Could it be that over the centuries, our churches have become the province of women, yes, some of our denominations restrict the ministry to men but, behind the scenes almost all is done by women, and the church has become a reflection of that. Sort of a softer, gentler Christianity. In an article on Church for Men it said

Every Sunday, without even realizing it, we send subtle signals to guys: you are in feminine territory.

The signals start in Sunday school. Think of the pictures of Jesus you saw as a child. Didn’t they suggest a tender, sweet man in a shining white dress? As our boys grow up, whom will they choose as a role model: gentle Jesus, meek and mild, or Arnold Schwarzenegger, the action hero? The irony here is that the real Jesus is the ultimate hero, bold and courageous as any man alive, but we’ve turned him into a wimp.

There are signals in the sanctuary. Let’s say a common working stiff named Nick visits your church. What’s the first thing Nick sees? Fresh flowers on the altar. Soft, cushiony pews with boxes of Kleenex underneath. Neutral carpet abutting lavender walls, adorned with quilted banners (or worse: Thomas Kinkade paintings). Honestly, how do we expect Nick to connect with God in a space that feels so feminine?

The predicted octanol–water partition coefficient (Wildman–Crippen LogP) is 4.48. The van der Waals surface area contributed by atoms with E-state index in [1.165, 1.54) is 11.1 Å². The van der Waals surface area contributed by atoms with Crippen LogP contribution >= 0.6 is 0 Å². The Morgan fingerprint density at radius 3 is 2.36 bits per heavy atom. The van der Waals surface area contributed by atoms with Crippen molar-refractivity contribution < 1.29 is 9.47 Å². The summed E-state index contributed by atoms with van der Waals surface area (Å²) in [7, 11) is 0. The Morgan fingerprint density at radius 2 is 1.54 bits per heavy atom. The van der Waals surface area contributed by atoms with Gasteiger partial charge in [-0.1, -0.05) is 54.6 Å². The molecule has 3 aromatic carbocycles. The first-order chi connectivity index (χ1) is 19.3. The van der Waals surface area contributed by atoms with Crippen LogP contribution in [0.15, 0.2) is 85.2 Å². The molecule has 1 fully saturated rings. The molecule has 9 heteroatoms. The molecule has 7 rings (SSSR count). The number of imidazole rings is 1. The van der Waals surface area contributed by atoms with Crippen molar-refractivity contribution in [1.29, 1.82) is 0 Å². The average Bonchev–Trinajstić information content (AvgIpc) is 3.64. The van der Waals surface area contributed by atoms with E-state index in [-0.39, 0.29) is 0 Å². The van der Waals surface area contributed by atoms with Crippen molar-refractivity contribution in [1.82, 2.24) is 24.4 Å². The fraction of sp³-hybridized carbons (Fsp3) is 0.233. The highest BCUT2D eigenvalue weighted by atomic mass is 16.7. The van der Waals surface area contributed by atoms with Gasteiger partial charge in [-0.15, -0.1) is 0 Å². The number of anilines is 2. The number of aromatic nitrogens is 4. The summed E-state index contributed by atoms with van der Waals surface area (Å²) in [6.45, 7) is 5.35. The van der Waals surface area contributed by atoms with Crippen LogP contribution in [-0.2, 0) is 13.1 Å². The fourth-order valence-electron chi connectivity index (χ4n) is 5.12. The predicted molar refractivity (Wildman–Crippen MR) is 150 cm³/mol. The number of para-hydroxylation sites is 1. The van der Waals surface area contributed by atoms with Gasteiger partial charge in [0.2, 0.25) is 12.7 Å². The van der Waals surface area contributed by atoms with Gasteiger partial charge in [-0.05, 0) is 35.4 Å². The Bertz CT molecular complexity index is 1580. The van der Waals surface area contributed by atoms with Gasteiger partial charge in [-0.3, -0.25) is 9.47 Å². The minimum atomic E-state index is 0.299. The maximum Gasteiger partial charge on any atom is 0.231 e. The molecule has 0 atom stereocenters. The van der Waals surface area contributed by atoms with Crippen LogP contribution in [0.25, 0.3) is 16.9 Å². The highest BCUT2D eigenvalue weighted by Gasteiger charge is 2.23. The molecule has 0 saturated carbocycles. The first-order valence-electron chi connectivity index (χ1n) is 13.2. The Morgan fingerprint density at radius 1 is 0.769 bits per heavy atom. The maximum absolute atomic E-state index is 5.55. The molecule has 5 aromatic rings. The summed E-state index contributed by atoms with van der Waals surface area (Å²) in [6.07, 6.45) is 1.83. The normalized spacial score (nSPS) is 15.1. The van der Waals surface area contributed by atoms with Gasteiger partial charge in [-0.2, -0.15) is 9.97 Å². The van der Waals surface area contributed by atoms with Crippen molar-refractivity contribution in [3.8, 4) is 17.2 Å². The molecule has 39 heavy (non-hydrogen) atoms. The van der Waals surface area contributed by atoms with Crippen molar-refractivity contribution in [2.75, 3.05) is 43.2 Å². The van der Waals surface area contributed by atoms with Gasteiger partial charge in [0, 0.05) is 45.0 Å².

Nick looks around at the men. Some are obviously there against their will, dragged by a wife or mother. Others are softies. Research finds that men who are interested in Christianity are less masculine than average; seminarians also exhibit more feminine characteristics than the typical male. Even the vocabulary of churchgoing men is softer. Christian men use terms such as precious, share, and relationship, words you’d never hear on the lips of a typical man.

and

The signals keep coming during the service. Nick may be asked to hold hands with his neighbor. He may be asked to sing a love song to Christ, such as, “Lord, You’re Beautiful,” or “Jesus, I am so in love with You.” Someone may weep. Then Nick will have his male attention span put to the test by a monologue sermon. When this torture test is finally over, Nick is invited to have a personal relationship with Jesus.